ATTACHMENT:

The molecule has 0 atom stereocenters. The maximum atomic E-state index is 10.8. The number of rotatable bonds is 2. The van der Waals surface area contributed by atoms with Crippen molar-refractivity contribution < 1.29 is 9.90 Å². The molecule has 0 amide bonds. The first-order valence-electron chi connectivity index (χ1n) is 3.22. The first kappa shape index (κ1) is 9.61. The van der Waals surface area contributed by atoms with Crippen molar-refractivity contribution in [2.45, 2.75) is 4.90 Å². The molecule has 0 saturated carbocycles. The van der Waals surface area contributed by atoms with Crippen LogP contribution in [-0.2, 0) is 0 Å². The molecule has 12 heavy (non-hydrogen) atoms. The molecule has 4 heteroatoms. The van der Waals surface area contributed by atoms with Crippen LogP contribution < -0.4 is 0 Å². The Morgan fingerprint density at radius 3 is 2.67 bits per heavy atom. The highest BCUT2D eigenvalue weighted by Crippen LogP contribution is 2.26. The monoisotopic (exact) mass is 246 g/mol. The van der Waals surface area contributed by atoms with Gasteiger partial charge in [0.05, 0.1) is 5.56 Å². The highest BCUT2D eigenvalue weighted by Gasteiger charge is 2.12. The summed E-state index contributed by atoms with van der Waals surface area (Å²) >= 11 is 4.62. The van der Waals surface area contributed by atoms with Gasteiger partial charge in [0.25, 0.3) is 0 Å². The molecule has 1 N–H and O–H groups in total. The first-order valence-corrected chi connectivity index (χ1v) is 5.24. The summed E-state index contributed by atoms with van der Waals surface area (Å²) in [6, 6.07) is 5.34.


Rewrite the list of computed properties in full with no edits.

The molecule has 0 atom stereocenters. The maximum atomic E-state index is 10.8. The number of rotatable bonds is 2. The van der Waals surface area contributed by atoms with Crippen molar-refractivity contribution < 1.29 is 9.90 Å². The molecule has 0 amide bonds. The first-order valence-electron chi connectivity index (χ1n) is 3.22. The first kappa shape index (κ1) is 9.61. The van der Waals surface area contributed by atoms with Crippen molar-refractivity contribution in [2.45, 2.75) is 4.90 Å². The molecule has 0 saturated carbocycles. The van der Waals surface area contributed by atoms with Crippen LogP contribution in [-0.2, 0) is 0 Å². The molecule has 12 heavy (non-hydrogen) atoms. The molecule has 4 heteroatoms. The van der Waals surface area contributed by atoms with Crippen LogP contribution < -0.4 is 0 Å². The Morgan fingerprint density at radius 3 is 2.67 bits per heavy atom. The highest BCUT2D eigenvalue weighted by Crippen LogP contribution is 2.26. The monoisotopic (exact) mass is 246 g/mol. The van der Waals surface area contributed by atoms with Gasteiger partial charge in [0.05, 0.1) is 5.56 Å². The highest BCUT2D eigenvalue weighted by Gasteiger charge is 2.12. The summed E-state index contributed by atoms with van der Waals surface area (Å²) >= 11 is 4.62. The van der Waals surface area contributed by atoms with Gasteiger partial charge in [0.25, 0.3) is 0 Å². The molecule has 1 N–H and O–H groups in total. The first-order valence-corrected chi connectivity index (χ1v) is 5.24. The summed E-state index contributed by atoms with van der Waals surface area (Å²) in [6, 6.07) is 5.34.